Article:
Two leaders of the CFPB’s Fair Lending Office – Patrice Ficklin, Fair Lending Director, and Charles Nier, Senior Fair Lending Counsel – recently published an article advocating for broader use of special purpose credit programs (“SPCPs”) by creditors.  The article, entitled “The Use of Special Purpose Credit Programs to Promote Racial and Economic Equity” and framed as an essay, can be found in the Poverty & Race Research Action Council’s (“PRRAC”) May 2021 edition of its series on new directions in racial justice in housing finance and is available here.  PRRAC is a civil rights law and policy organization based in Washington, D.C.

The authors explain that in the aftermath of George Floyd’s death, which resulted in greater calls for racial equity and social justice as well as historic financial commitments by the banking industry to address those issues, there has been renewed interest in SPCPs.  Although SPCPs have been available under ECOA for 45 years, financial institutions have been reluctant to use them because of regulatory uncertainty concerning compliance and the potential for examination criticism.  The authors view SPCPs as a “significant and unheralded tool” to address “historical injustices,…systemic racism in the credit markets and, more broadly,…racial wealth inequity.”

The article traces the historical underpinnings of racial wealth inequity, noting great disparities between wealth accumulation and homeownership between African American and non-Hispanic white households.  The authors point out that since few people have the financial resources to purchase a home without obtaining financing, a critical step in achieving home ownership (and thus building wealth) is fair and equitable access to credit.  By providing access to credit on favorable terms and conditions, the authors argue that SPCPs represent “one potentially powerful restorative tool in the struggle to redress credit discrimination and racial inequity.”

The article goes on to describe SPCP requirements under ECOA and Regulation B, and clarify the different requirements for SPCPs non-profit and for-profit organizations, as described in Regulation B.  The CFPB leaders note that one of the most frequent SPCP questions the CFPB receives is how a creditor can determine that an SPCP “will benefit a class of persons who would otherwise be denied credit or would receive it on less favorable terms” under Regulation B.  Regulation B indicates that the determination can be based on a broad analysis using the creditor’s own research or data from outside sources, including governmental reports and studies.  As we previously reported, in December 2020, the CFPB issued an advisory opinion, which is an interpretive rule (“IR”), clarifying that for-profit organizations may rely on a wide range of research or data already in the public domain, such as HMDA data and other governmental or academic reports/studies exploring historical and societal causes and effects of discrimination to establish compliant SPCPs.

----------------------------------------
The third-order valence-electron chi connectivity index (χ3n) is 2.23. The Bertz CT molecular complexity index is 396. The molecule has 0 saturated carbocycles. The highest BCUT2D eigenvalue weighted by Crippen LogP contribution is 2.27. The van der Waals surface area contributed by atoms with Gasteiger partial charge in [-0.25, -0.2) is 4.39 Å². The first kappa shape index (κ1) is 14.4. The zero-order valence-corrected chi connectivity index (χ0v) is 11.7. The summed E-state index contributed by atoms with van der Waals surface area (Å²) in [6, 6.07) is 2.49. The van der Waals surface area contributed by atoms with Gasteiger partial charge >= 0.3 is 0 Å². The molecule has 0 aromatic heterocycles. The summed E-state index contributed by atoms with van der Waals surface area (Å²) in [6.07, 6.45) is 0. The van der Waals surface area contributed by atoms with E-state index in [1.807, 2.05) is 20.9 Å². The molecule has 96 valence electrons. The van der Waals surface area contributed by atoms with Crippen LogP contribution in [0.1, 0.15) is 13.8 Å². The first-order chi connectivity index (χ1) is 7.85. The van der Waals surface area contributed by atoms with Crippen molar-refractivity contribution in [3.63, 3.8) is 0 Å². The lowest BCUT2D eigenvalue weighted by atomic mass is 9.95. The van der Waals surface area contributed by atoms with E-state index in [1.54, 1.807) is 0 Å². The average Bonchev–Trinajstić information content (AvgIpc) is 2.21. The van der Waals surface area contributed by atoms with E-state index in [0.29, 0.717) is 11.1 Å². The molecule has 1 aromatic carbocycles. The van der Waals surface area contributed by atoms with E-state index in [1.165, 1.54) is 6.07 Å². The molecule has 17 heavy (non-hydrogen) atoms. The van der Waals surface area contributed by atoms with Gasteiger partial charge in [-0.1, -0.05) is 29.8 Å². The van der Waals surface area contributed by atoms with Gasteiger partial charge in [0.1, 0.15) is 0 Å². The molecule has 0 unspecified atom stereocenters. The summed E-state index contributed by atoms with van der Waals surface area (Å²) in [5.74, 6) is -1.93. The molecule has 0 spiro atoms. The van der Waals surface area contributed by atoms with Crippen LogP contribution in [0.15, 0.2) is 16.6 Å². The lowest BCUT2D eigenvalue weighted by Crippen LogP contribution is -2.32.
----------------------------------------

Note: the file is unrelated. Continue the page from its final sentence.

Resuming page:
The article concludes by stating that SPCPS are a “central priority” for the CFPB’s efforts to address racial equity.  The authors state that “[c]reditors implementing special purpose credit programs are encouraged to discuss this essay, the IR, or any aspect of these programs with the CFPB or other regulators.”  The authors further state that the CFPB looks forward to advancing the use of SPCPs on behalf of economically disadvantaged groups and to address racial wealth inequity.

In our view, the article does not plow new ground, but its publication demonstrates that the CFPB is actively encouraging broader use of SPCPs, which are specifically authorized by ECOA and Regulation B.  However, the article does not address the fact that the Fair Housing Act does not explicitly permit SPCPs, which creates regulatory uncertainty about whether such programs can be offered under the Fair Housing Act. (However, the authors’ reference to creditors potentially consulting “other regulators” about SPCPs seems to be a nod to HUD, which primarily administers and enforces the Fair Housing Act, or the prudential regulators.)  As a result, any lender that wishes to develop and offer a mortgage product as an SPCP must carefully analyze the legal issues presented under the Fair Housing Act before doing so.  Although it is our understanding that the federal regulators are beginning to look at this issue, there is certainly no regulatory resolution yet concerning whether SPCPs may be offered under the Fair Housing Act.